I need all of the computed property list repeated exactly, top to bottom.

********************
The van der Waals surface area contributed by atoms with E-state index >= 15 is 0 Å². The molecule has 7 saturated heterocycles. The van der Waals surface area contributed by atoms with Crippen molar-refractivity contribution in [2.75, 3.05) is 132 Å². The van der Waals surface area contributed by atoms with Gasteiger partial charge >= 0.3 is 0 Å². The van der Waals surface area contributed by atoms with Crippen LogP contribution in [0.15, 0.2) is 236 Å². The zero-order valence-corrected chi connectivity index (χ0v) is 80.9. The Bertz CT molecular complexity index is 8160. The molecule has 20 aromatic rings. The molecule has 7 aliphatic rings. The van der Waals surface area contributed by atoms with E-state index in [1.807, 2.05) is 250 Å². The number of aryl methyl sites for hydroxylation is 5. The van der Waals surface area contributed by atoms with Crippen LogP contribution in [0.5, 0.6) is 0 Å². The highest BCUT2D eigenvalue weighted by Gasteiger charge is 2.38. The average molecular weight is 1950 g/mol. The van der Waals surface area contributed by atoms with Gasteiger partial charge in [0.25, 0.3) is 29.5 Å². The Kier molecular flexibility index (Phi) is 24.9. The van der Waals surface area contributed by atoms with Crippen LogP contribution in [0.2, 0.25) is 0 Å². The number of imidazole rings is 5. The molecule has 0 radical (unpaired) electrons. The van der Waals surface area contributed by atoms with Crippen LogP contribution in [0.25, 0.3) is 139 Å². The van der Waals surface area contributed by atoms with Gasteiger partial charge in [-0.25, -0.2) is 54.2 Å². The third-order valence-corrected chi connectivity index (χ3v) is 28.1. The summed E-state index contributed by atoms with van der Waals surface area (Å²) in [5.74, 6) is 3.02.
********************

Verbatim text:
The van der Waals surface area contributed by atoms with E-state index >= 15 is 0 Å². The molecule has 7 saturated heterocycles. The van der Waals surface area contributed by atoms with Crippen molar-refractivity contribution in [2.75, 3.05) is 132 Å². The van der Waals surface area contributed by atoms with Gasteiger partial charge >= 0.3 is 0 Å². The van der Waals surface area contributed by atoms with Crippen LogP contribution in [0.15, 0.2) is 236 Å². The zero-order valence-corrected chi connectivity index (χ0v) is 80.9. The Bertz CT molecular complexity index is 8160. The molecule has 20 aromatic rings. The molecule has 7 aliphatic rings. The van der Waals surface area contributed by atoms with E-state index in [1.807, 2.05) is 250 Å². The number of aryl methyl sites for hydroxylation is 5. The van der Waals surface area contributed by atoms with Crippen LogP contribution in [0.5, 0.6) is 0 Å². The highest BCUT2D eigenvalue weighted by Gasteiger charge is 2.38. The average molecular weight is 1950 g/mol. The van der Waals surface area contributed by atoms with Gasteiger partial charge in [0.25, 0.3) is 29.5 Å². The Kier molecular flexibility index (Phi) is 24.9. The van der Waals surface area contributed by atoms with Crippen LogP contribution in [0.2, 0.25) is 0 Å². The number of imidazole rings is 5. The molecule has 0 radical (unpaired) electrons. The van der Waals surface area contributed by atoms with Crippen LogP contribution in [0.25, 0.3) is 139 Å². The van der Waals surface area contributed by atoms with Gasteiger partial charge in [-0.25, -0.2) is 54.2 Å². The third-order valence-corrected chi connectivity index (χ3v) is 28.1. The summed E-state index contributed by atoms with van der Waals surface area (Å²) in [5.74, 6) is 3.02.